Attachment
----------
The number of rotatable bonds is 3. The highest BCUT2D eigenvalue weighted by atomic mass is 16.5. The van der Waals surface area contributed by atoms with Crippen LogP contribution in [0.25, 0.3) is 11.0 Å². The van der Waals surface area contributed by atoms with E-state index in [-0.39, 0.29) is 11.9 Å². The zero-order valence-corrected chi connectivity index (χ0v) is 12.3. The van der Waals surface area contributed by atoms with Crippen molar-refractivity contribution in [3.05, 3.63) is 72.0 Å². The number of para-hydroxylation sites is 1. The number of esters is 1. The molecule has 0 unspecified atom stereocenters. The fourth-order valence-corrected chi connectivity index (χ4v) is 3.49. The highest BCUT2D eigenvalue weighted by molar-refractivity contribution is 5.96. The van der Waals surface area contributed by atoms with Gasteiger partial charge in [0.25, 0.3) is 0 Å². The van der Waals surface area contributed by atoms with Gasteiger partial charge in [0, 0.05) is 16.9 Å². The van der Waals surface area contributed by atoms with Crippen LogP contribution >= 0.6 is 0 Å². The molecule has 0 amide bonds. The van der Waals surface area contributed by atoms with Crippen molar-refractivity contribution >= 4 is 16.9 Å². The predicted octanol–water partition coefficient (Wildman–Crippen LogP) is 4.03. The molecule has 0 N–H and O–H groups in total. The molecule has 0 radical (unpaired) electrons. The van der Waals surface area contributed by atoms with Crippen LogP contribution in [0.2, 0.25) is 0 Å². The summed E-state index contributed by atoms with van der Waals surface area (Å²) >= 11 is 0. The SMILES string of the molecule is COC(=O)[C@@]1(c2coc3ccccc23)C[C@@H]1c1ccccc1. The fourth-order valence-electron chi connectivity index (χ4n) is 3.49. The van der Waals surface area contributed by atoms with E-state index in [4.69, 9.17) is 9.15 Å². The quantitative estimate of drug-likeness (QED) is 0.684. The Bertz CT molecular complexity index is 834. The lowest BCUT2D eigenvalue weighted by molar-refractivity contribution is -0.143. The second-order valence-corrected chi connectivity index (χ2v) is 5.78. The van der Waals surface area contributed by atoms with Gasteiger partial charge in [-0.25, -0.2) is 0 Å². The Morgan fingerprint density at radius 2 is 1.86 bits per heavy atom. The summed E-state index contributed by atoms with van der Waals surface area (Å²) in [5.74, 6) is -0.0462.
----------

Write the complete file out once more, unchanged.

The number of rotatable bonds is 3. The highest BCUT2D eigenvalue weighted by atomic mass is 16.5. The van der Waals surface area contributed by atoms with Crippen LogP contribution in [0.25, 0.3) is 11.0 Å². The van der Waals surface area contributed by atoms with E-state index in [-0.39, 0.29) is 11.9 Å². The zero-order valence-corrected chi connectivity index (χ0v) is 12.3. The van der Waals surface area contributed by atoms with Crippen molar-refractivity contribution in [3.05, 3.63) is 72.0 Å². The number of para-hydroxylation sites is 1. The number of esters is 1. The molecule has 0 unspecified atom stereocenters. The fourth-order valence-corrected chi connectivity index (χ4v) is 3.49. The highest BCUT2D eigenvalue weighted by molar-refractivity contribution is 5.96. The van der Waals surface area contributed by atoms with Gasteiger partial charge in [0.25, 0.3) is 0 Å². The van der Waals surface area contributed by atoms with Gasteiger partial charge in [0, 0.05) is 16.9 Å². The van der Waals surface area contributed by atoms with Crippen LogP contribution >= 0.6 is 0 Å². The molecule has 0 amide bonds. The van der Waals surface area contributed by atoms with Crippen molar-refractivity contribution >= 4 is 16.9 Å². The predicted octanol–water partition coefficient (Wildman–Crippen LogP) is 4.03. The molecule has 0 N–H and O–H groups in total. The molecule has 0 radical (unpaired) electrons. The van der Waals surface area contributed by atoms with Crippen LogP contribution in [0.2, 0.25) is 0 Å². The summed E-state index contributed by atoms with van der Waals surface area (Å²) >= 11 is 0. The SMILES string of the molecule is COC(=O)[C@@]1(c2coc3ccccc23)C[C@@H]1c1ccccc1. The fourth-order valence-electron chi connectivity index (χ4n) is 3.49. The van der Waals surface area contributed by atoms with E-state index in [4.69, 9.17) is 9.15 Å². The quantitative estimate of drug-likeness (QED) is 0.684. The Bertz CT molecular complexity index is 834. The lowest BCUT2D eigenvalue weighted by molar-refractivity contribution is -0.143. The second-order valence-corrected chi connectivity index (χ2v) is 5.78. The van der Waals surface area contributed by atoms with Gasteiger partial charge in [-0.25, -0.2) is 0 Å². The Morgan fingerprint density at radius 2 is 1.86 bits per heavy atom. The summed E-state index contributed by atoms with van der Waals surface area (Å²) in [5.74, 6) is -0.0462.